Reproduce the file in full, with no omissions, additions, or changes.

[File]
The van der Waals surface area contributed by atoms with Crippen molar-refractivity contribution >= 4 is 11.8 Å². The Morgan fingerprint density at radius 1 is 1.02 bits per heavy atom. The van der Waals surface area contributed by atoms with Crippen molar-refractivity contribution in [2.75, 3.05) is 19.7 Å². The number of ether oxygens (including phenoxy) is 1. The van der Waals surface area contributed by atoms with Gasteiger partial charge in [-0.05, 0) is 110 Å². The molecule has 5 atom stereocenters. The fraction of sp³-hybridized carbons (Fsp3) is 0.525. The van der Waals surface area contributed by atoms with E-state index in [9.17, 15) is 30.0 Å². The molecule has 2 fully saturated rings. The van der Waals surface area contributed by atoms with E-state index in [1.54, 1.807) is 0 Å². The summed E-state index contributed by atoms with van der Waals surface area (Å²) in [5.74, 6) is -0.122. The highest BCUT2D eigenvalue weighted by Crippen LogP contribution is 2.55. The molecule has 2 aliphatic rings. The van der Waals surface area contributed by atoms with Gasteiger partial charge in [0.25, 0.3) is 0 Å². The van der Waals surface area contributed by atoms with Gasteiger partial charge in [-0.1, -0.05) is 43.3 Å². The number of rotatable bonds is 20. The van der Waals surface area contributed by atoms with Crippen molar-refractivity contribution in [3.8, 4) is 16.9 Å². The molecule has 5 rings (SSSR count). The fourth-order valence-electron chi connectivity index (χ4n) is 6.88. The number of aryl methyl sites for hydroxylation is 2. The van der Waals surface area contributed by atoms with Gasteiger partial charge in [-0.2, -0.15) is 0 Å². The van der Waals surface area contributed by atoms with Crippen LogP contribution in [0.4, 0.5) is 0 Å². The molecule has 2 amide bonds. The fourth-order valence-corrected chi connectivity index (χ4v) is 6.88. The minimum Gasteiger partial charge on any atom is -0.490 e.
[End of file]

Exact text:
The van der Waals surface area contributed by atoms with Crippen molar-refractivity contribution >= 4 is 11.8 Å². The Morgan fingerprint density at radius 1 is 1.02 bits per heavy atom. The van der Waals surface area contributed by atoms with Crippen molar-refractivity contribution in [2.75, 3.05) is 19.7 Å². The number of ether oxygens (including phenoxy) is 1. The van der Waals surface area contributed by atoms with Gasteiger partial charge in [-0.05, 0) is 110 Å². The molecule has 5 atom stereocenters. The fraction of sp³-hybridized carbons (Fsp3) is 0.525. The van der Waals surface area contributed by atoms with E-state index in [9.17, 15) is 30.0 Å². The molecule has 2 fully saturated rings. The van der Waals surface area contributed by atoms with E-state index in [1.54, 1.807) is 0 Å². The summed E-state index contributed by atoms with van der Waals surface area (Å²) in [5.74, 6) is -0.122. The highest BCUT2D eigenvalue weighted by Crippen LogP contribution is 2.55. The molecule has 2 aliphatic rings. The van der Waals surface area contributed by atoms with Gasteiger partial charge in [0.25, 0.3) is 0 Å². The van der Waals surface area contributed by atoms with Gasteiger partial charge in [-0.1, -0.05) is 43.3 Å². The number of rotatable bonds is 20. The van der Waals surface area contributed by atoms with Crippen molar-refractivity contribution in [3.8, 4) is 16.9 Å². The molecule has 5 rings (SSSR count). The fourth-order valence-electron chi connectivity index (χ4n) is 6.88. The number of aryl methyl sites for hydroxylation is 2. The van der Waals surface area contributed by atoms with Gasteiger partial charge in [-0.2, -0.15) is 0 Å². The van der Waals surface area contributed by atoms with Crippen LogP contribution in [0.4, 0.5) is 0 Å². The molecule has 2 amide bonds. The fourth-order valence-corrected chi connectivity index (χ4v) is 6.88. The minimum Gasteiger partial charge on any atom is -0.490 e.